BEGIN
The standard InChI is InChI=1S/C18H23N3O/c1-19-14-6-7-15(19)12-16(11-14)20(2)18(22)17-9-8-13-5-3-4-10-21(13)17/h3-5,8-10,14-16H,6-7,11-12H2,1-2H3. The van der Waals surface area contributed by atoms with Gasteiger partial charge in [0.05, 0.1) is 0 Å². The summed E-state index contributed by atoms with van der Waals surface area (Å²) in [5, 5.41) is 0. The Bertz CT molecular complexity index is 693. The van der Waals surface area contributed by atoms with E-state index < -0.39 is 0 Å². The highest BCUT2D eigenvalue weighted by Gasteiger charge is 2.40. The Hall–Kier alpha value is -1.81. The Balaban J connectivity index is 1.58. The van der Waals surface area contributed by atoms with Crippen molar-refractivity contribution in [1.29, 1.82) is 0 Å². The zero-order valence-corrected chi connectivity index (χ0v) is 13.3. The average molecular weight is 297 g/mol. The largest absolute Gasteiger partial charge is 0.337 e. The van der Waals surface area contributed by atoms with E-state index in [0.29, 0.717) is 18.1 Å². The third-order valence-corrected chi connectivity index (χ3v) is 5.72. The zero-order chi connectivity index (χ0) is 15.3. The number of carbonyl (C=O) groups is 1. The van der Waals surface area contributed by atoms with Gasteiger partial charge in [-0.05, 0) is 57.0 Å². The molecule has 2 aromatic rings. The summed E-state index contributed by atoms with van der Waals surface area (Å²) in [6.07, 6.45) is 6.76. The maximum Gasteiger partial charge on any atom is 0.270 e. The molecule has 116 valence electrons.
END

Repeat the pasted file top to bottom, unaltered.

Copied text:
The standard InChI is InChI=1S/C18H23N3O/c1-19-14-6-7-15(19)12-16(11-14)20(2)18(22)17-9-8-13-5-3-4-10-21(13)17/h3-5,8-10,14-16H,6-7,11-12H2,1-2H3. The van der Waals surface area contributed by atoms with Gasteiger partial charge in [0.05, 0.1) is 0 Å². The summed E-state index contributed by atoms with van der Waals surface area (Å²) in [5, 5.41) is 0. The Bertz CT molecular complexity index is 693. The van der Waals surface area contributed by atoms with E-state index < -0.39 is 0 Å². The highest BCUT2D eigenvalue weighted by Gasteiger charge is 2.40. The Hall–Kier alpha value is -1.81. The Balaban J connectivity index is 1.58. The van der Waals surface area contributed by atoms with Crippen molar-refractivity contribution in [1.29, 1.82) is 0 Å². The zero-order valence-corrected chi connectivity index (χ0v) is 13.3. The average molecular weight is 297 g/mol. The largest absolute Gasteiger partial charge is 0.337 e. The van der Waals surface area contributed by atoms with E-state index in [0.29, 0.717) is 18.1 Å². The third-order valence-corrected chi connectivity index (χ3v) is 5.72. The zero-order chi connectivity index (χ0) is 15.3. The number of carbonyl (C=O) groups is 1. The van der Waals surface area contributed by atoms with Gasteiger partial charge in [-0.05, 0) is 57.0 Å². The molecule has 2 aromatic rings. The summed E-state index contributed by atoms with van der Waals surface area (Å²) in [6.07, 6.45) is 6.76. The maximum Gasteiger partial charge on any atom is 0.270 e. The molecule has 116 valence electrons.